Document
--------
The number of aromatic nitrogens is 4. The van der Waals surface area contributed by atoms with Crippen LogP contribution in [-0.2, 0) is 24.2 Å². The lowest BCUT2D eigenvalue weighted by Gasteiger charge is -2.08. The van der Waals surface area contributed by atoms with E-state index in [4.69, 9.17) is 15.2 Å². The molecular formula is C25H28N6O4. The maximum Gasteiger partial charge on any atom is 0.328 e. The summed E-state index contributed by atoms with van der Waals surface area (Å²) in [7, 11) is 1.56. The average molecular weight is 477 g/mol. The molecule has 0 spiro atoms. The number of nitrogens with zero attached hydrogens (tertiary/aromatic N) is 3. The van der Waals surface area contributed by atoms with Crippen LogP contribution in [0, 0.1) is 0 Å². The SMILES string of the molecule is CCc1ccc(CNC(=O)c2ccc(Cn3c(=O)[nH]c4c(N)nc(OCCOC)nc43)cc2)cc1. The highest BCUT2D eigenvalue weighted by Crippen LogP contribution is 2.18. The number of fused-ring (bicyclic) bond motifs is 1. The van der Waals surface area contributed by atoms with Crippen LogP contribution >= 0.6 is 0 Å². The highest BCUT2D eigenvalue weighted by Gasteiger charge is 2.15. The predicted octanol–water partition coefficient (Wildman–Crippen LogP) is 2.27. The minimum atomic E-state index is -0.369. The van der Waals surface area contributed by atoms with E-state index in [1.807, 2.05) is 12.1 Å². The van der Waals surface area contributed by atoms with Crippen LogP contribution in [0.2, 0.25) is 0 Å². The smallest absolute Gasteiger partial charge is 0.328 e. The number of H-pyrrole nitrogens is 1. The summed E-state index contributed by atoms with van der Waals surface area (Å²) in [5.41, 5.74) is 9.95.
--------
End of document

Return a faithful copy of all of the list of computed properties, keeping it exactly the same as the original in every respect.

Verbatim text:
The number of aromatic nitrogens is 4. The van der Waals surface area contributed by atoms with Crippen LogP contribution in [-0.2, 0) is 24.2 Å². The lowest BCUT2D eigenvalue weighted by Gasteiger charge is -2.08. The van der Waals surface area contributed by atoms with E-state index in [4.69, 9.17) is 15.2 Å². The molecular formula is C25H28N6O4. The maximum Gasteiger partial charge on any atom is 0.328 e. The summed E-state index contributed by atoms with van der Waals surface area (Å²) in [7, 11) is 1.56. The average molecular weight is 477 g/mol. The molecule has 0 spiro atoms. The number of nitrogens with zero attached hydrogens (tertiary/aromatic N) is 3. The van der Waals surface area contributed by atoms with Crippen LogP contribution in [0, 0.1) is 0 Å². The SMILES string of the molecule is CCc1ccc(CNC(=O)c2ccc(Cn3c(=O)[nH]c4c(N)nc(OCCOC)nc43)cc2)cc1. The highest BCUT2D eigenvalue weighted by Crippen LogP contribution is 2.18. The number of fused-ring (bicyclic) bond motifs is 1. The van der Waals surface area contributed by atoms with Crippen LogP contribution >= 0.6 is 0 Å². The highest BCUT2D eigenvalue weighted by Gasteiger charge is 2.15. The predicted octanol–water partition coefficient (Wildman–Crippen LogP) is 2.27. The minimum atomic E-state index is -0.369. The van der Waals surface area contributed by atoms with E-state index in [1.807, 2.05) is 12.1 Å². The van der Waals surface area contributed by atoms with Crippen LogP contribution in [0.2, 0.25) is 0 Å². The smallest absolute Gasteiger partial charge is 0.328 e. The number of H-pyrrole nitrogens is 1. The summed E-state index contributed by atoms with van der Waals surface area (Å²) in [5.41, 5.74) is 9.95.